Diane, list

Peirce generally associated the categories with modalities more readily than 
with times:

      Firstness possibility, the may-be the vague quality. 
      Secondness actuality the determinate/singular fact 
      Thirdness (conditional) necessity/destiny, the would-be the general law 

Look up "Firstness" etc. at the Commens Dictionary of Peirce's Terms, whichs 
consists of his own definitions. 

Peirce regarded Secondness as action and reaction. In a letter dated Oct. 4, 
1904, to Lady Welby (Collected Papers v. 8 paragraph 330), he discusses 
secondness, thirdness, and times.
  Generally speaking genuine secondness consists in one thing acting upon 
another, -- brute action. I say brute, because so far as the idea of any law or 
reason comes in, Thirdness comes in. When a stone falls to the ground, the law 
of gravitation does not act to make it fall. The law of gravitation is the 
judge upon the bench who may pronounce the law till doomsday, but unless the 
strong arm of the law, the brutal sheriff, gives effect to the law, it amounts 
to nothing. True, the judge can create a sheriff if need be; but he must have 
one. The stone's actually falling is purely the affair of the stone and the 
earth at the time. This is a case of reaction. So is existence which is the 
mode of being of that which reacts with other things. But there is also action 
without reaction. _Such is the action of the previous upon the subsequent._ It 
is a difficult question whether the idea of this one-sided determination is a 
pure idea of secondness or whether it involves thirdness. At present, the 
former view seems to me correct. [....]
Insofar as action-and-reaction is a thing of the present, Peirce seems to 
regard the present as well as the past as a Second. Then Peirce talks about 
Kant's ideas and how maybe temporal causation is an action upon ideas, not upon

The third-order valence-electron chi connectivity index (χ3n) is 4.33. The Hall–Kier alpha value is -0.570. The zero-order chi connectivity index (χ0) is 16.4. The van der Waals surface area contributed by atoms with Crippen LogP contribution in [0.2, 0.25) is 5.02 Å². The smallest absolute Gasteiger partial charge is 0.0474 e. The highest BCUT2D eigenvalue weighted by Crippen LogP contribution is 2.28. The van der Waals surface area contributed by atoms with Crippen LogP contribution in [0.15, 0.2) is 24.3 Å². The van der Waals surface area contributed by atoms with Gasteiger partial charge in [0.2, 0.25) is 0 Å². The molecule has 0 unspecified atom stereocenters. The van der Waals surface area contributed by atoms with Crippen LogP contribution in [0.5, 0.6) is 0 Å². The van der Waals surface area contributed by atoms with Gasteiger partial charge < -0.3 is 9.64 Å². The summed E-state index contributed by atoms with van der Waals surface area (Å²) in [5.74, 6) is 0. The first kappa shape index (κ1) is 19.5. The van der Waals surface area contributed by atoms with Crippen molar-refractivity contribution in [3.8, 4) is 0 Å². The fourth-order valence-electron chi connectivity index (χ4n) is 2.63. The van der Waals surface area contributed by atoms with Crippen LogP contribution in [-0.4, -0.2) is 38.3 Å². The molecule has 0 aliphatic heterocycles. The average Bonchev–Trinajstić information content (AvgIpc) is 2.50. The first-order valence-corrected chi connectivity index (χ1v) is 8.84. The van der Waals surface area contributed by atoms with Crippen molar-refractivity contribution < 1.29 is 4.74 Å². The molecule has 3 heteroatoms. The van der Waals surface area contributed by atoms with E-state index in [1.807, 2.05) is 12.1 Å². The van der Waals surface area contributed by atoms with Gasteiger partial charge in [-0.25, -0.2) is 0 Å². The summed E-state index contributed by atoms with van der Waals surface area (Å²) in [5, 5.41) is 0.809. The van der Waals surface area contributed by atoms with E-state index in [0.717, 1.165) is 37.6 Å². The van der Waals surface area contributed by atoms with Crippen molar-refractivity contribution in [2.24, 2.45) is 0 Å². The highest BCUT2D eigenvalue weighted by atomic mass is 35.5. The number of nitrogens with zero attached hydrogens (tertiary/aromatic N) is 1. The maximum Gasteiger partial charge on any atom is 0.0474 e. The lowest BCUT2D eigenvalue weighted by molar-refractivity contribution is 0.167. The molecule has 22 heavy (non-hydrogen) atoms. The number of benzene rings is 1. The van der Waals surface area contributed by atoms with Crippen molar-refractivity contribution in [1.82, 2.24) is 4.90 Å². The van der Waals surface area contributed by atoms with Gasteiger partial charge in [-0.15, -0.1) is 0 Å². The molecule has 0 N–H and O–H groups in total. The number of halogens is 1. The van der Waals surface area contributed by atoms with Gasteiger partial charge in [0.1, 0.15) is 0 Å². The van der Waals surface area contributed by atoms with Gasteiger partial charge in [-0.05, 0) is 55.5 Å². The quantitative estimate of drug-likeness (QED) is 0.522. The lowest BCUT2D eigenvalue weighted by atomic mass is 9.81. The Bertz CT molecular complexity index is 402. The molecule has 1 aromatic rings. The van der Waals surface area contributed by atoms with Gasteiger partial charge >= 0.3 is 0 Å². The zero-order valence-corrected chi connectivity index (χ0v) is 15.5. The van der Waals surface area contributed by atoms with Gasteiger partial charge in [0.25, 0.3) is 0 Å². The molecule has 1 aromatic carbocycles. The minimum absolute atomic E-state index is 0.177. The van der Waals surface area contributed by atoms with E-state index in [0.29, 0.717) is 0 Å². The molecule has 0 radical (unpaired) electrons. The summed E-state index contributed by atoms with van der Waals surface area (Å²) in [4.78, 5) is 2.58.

existents. Then Peirce says:
  [....] But since our idea of the past is precisely the idea of that which is 
absolutely determinate, fixed, fait accompli, and dead, as against the future 
which is living, plastic, and determinable, it appears to me that the idea of 
one-sided action, in so far as it concerns the being of the determinate, is a 
pure idea of Secondness; and I think that great errors of metaphysics are due 
to looking at the future as something that will have been past. I cannot admit 
that the idea of the future can be so translated into the Secundal ideas of the 
past. To say that a given kind of event never will happen is to deny that there 
is any date at which its happening will be past; but it is not equivalent to 
any affirmation about a past relative to any assignable date. When we pass from 
the idea of an event to saying that it never will happen, or will happen in 
endless repetition, or introduce in any way the idea of endless repetition, I 
will say the idea is _mellonized_ ({mellön}}, about to be, do, or suffer). When 
I conceive a fact as acting but not capable of being acted upon, I will say 
that it is _parelelythose_ ({parelélythös}, past) and the mode of being which 
consists in such action I will call _parelelythosine_ (-ine = {einai}, being); 
I regard the former as an idea of Thirdness, the latter as an idea of 
Peirce sometimes spoke of the present as a single instant of zero duration; 
could that kind of present be a first? In its extreme singularity, it would be 
a Second in Peirce's terms. We've talked in the past at peirce-l about how the 
"bare present," as a tiny, indeterminate, phenomenological moment, might be a 

Best, Ben

----- Original Message ----- 
From: Diane Stephens 
Sent: Wednesday, March 14, 2012 11:56 AM
Subject: [peirce-l] a question

In the book Semiotics I by Donald Thomas, he includes a chart which shows 
concepts associated with firsts, seconds and thirds.  For example, a first is 
quality, a second is fact and a third is law.  I understand all but second as 
past as in: 

First - present 
Second - past 
Third - future 

I would appreciate some help.


Diane Stephens
Swearingen Chair of Education
Wardlaw 255
College of Education
University of South Carolina
Columbia, SC 29208
Fax 803-777-3193

You are receiving this message because you are subscribed to the PEIRCE-L 
listserv.  To remove yourself from this list, send a message to 
lists...@listserv.iupui.edu with the line "SIGNOFF PEIRCE-L" in the body of the 
message.  To post a message to the list, send it to PEIRCE-L@LISTSERV.IUPUI.EDU

Reply via email to